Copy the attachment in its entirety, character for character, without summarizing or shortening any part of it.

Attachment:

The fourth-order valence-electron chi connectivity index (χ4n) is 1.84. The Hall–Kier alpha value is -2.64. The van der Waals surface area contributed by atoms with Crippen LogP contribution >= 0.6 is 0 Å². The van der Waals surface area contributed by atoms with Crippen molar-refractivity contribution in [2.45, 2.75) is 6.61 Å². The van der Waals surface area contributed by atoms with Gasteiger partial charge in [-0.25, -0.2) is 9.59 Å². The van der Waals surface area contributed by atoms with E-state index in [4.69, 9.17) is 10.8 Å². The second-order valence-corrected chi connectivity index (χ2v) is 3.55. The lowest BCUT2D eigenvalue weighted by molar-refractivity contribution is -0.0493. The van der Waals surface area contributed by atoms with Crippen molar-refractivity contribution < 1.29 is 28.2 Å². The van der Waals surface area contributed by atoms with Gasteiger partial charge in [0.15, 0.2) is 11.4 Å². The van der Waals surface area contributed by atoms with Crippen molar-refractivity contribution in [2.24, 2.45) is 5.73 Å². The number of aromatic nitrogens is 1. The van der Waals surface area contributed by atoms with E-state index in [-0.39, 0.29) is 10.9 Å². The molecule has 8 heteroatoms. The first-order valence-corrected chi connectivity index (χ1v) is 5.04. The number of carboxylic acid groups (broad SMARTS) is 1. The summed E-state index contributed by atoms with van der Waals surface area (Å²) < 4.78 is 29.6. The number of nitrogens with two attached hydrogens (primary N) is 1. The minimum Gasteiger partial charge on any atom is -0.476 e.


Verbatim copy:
The fourth-order valence-electron chi connectivity index (χ4n) is 1.84. The Hall–Kier alpha value is -2.64. The van der Waals surface area contributed by atoms with Crippen LogP contribution >= 0.6 is 0 Å². The van der Waals surface area contributed by atoms with Crippen molar-refractivity contribution in [2.45, 2.75) is 6.61 Å². The van der Waals surface area contributed by atoms with Gasteiger partial charge in [-0.25, -0.2) is 9.59 Å². The van der Waals surface area contributed by atoms with E-state index in [4.69, 9.17) is 10.8 Å². The second-order valence-corrected chi connectivity index (χ2v) is 3.55. The lowest BCUT2D eigenvalue weighted by molar-refractivity contribution is -0.0493. The van der Waals surface area contributed by atoms with Crippen molar-refractivity contribution < 1.29 is 28.2 Å². The van der Waals surface area contributed by atoms with Gasteiger partial charge in [0.15, 0.2) is 11.4 Å². The van der Waals surface area contributed by atoms with Crippen molar-refractivity contribution in [2.24, 2.45) is 5.73 Å². The number of aromatic nitrogens is 1. The van der Waals surface area contributed by atoms with E-state index in [-0.39, 0.29) is 10.9 Å². The molecule has 8 heteroatoms. The first-order valence-corrected chi connectivity index (χ1v) is 5.04. The number of carboxylic acid groups (broad SMARTS) is 1. The summed E-state index contributed by atoms with van der Waals surface area (Å²) < 4.78 is 29.6. The number of nitrogens with two attached hydrogens (primary N) is 1. The minimum Gasteiger partial charge on any atom is -0.476 e.